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Rehabilitation in Criminal Law

Alexandria Cazares-Perez > Legal Advice  > Rehabilitation in Criminal Law

Rehabilitation in Criminal Law

In short and plain terms, rehabilitation basically means the path to restore a criminal to a useful existence in society. This path is often paved with hundreds of hours of therapy, pertinent education and more.

To truly restore a perpetrator to good condition so he or she can operate efficiently in the real world again requires time and a lot of analysis. The right decisions need to be made from the start with regards to the proposed rehab plan. The main assumption made by the advocates of rehabilitation is that a person is not criminally inclined for life, and that it just takes the right process or processes to straighten out the mind of the convicted person.

The main purpose of rehab, then, is to prevent the recurrence of a crime that has previously been committed. This prevention of habitual offending is the cure that is likely to allow the state in which the convict is situated to present the man or woman back to society with a confident outlook. Being able to once again contribute to himself or herself as well as the greater society is the achievement that is to be expected (or at least hoped for) after lengthy rehabilitation schedules.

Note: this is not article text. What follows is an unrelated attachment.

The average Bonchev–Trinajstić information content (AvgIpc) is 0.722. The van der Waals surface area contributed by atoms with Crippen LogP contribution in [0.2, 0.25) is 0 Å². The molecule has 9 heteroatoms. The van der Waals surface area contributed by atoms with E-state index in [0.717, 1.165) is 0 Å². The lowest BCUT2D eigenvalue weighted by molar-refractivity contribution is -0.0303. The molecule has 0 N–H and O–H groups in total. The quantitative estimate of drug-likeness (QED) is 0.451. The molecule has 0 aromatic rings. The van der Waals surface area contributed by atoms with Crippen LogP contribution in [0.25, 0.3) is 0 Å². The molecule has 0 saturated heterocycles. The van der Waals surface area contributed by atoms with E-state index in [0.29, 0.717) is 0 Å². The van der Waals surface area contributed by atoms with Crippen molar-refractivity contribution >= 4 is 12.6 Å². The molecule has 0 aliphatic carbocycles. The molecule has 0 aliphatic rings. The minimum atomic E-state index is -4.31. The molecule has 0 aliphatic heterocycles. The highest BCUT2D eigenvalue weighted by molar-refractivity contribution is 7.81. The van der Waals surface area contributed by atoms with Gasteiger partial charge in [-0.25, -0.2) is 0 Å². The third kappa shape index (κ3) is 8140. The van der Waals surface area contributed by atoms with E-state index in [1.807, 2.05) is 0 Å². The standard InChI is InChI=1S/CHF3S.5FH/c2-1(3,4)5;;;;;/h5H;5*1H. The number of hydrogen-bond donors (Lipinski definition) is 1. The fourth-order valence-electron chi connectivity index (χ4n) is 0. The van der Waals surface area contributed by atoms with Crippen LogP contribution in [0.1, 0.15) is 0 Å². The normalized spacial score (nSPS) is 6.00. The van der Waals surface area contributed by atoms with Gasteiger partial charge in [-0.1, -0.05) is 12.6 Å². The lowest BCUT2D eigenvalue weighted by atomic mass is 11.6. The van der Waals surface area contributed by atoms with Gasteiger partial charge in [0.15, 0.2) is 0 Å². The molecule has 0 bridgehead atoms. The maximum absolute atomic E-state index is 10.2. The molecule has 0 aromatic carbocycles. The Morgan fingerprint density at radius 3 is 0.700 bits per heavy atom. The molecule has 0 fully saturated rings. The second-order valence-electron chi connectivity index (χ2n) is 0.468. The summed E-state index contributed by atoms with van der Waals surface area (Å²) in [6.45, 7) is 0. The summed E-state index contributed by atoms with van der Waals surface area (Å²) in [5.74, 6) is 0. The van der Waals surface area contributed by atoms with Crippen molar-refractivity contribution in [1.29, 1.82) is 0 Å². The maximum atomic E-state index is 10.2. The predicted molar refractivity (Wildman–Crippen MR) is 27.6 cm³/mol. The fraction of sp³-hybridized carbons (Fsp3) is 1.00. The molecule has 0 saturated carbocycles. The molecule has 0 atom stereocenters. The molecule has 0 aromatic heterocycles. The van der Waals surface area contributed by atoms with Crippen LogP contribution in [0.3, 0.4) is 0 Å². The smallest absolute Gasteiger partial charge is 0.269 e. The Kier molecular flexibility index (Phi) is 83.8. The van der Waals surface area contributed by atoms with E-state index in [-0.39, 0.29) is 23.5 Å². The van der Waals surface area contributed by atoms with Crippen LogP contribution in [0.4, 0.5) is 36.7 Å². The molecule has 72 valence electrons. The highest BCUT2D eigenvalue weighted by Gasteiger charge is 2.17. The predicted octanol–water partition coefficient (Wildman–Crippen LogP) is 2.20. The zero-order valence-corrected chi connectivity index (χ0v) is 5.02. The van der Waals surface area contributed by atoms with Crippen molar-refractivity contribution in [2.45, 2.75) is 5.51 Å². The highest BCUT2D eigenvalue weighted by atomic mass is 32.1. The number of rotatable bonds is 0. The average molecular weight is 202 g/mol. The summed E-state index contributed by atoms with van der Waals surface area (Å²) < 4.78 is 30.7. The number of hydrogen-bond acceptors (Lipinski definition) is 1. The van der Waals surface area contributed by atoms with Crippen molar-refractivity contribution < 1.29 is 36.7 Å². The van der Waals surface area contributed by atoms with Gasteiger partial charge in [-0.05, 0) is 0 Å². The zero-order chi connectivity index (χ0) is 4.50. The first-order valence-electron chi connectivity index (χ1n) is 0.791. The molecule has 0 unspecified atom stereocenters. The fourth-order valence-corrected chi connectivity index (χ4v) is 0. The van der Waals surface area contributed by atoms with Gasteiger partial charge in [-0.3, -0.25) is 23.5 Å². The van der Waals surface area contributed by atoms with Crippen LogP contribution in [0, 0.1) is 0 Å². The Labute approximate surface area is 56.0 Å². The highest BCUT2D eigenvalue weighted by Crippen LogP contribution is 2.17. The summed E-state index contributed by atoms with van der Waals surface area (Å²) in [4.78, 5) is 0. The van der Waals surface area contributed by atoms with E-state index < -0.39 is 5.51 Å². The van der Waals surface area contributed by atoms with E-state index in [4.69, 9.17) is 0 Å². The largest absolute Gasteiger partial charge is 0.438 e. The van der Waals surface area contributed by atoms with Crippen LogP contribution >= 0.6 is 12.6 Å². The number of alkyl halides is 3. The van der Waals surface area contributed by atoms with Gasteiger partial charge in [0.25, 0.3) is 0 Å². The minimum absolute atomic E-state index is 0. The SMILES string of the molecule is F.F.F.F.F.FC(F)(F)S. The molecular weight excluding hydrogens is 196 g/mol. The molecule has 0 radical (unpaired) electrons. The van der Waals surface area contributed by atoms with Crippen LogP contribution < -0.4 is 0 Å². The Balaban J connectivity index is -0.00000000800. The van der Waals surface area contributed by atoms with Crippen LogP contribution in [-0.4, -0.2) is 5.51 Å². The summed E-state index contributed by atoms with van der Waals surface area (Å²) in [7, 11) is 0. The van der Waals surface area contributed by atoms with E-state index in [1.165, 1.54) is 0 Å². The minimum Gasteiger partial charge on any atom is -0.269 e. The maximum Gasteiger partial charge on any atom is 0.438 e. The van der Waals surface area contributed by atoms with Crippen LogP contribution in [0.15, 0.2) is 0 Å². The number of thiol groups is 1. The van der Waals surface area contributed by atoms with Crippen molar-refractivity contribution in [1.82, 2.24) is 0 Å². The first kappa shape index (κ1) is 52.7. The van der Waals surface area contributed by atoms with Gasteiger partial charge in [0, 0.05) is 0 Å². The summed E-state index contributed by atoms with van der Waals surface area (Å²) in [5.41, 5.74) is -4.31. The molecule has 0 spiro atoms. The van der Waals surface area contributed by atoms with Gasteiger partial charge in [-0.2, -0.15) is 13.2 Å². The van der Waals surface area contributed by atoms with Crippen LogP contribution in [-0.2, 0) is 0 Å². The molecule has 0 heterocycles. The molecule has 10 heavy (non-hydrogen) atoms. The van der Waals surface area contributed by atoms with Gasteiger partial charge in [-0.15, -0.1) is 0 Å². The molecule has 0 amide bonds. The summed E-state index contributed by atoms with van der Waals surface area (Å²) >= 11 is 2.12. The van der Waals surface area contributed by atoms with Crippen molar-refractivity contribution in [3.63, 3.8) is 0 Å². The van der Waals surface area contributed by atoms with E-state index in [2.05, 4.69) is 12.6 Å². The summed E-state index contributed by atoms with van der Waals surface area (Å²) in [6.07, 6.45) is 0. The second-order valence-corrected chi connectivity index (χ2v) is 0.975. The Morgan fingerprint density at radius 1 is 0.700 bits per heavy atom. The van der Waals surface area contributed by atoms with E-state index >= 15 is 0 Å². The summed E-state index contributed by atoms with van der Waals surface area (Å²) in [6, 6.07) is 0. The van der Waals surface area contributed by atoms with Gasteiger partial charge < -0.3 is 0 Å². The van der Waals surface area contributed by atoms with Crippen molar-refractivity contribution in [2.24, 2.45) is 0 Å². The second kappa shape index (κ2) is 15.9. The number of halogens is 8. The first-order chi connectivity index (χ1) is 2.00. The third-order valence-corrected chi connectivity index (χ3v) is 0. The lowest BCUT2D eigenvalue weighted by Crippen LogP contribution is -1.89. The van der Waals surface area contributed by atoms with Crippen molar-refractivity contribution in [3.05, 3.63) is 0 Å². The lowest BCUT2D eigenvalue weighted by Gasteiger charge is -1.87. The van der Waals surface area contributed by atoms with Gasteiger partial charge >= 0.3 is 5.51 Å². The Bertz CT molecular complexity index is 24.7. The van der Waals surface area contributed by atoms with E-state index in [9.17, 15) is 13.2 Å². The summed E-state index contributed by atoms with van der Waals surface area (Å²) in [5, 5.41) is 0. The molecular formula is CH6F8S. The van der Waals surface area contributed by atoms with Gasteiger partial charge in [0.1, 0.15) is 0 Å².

Where does punishment fit into all this? There are two schools of thought on this note. The first is that certain punishment, such as community service, probation orders and any other forms of punishment are complementary to the rehab plans ordered by the court and sanctioned by the state.

The other side of the coin is the exact opposite. It could actually be bad for the convicted person to be subjected to a lengthy jail term that is much longer than the schedule for rehab. Think about it – the likelihood of a prisoner coming out of a penitentiary after 15 years in confinement with rosy cheeks and a smile on his face is pretty slim, isn't it? More likely, he has it in for society now, no longer being on the same wavelength as the people in the real world he left behind many years ago. This is the danger of long prison terms for non-violent crimes. For violent offenders, the longer the jail time the better – at least this is how many people see it.

For more information on rehabilitation law, check your local library for your city's past criminal cases and the resultant jail terms and rehab schedules. This will be the best resource to understand the law in your local area.

Source by Michael Doring

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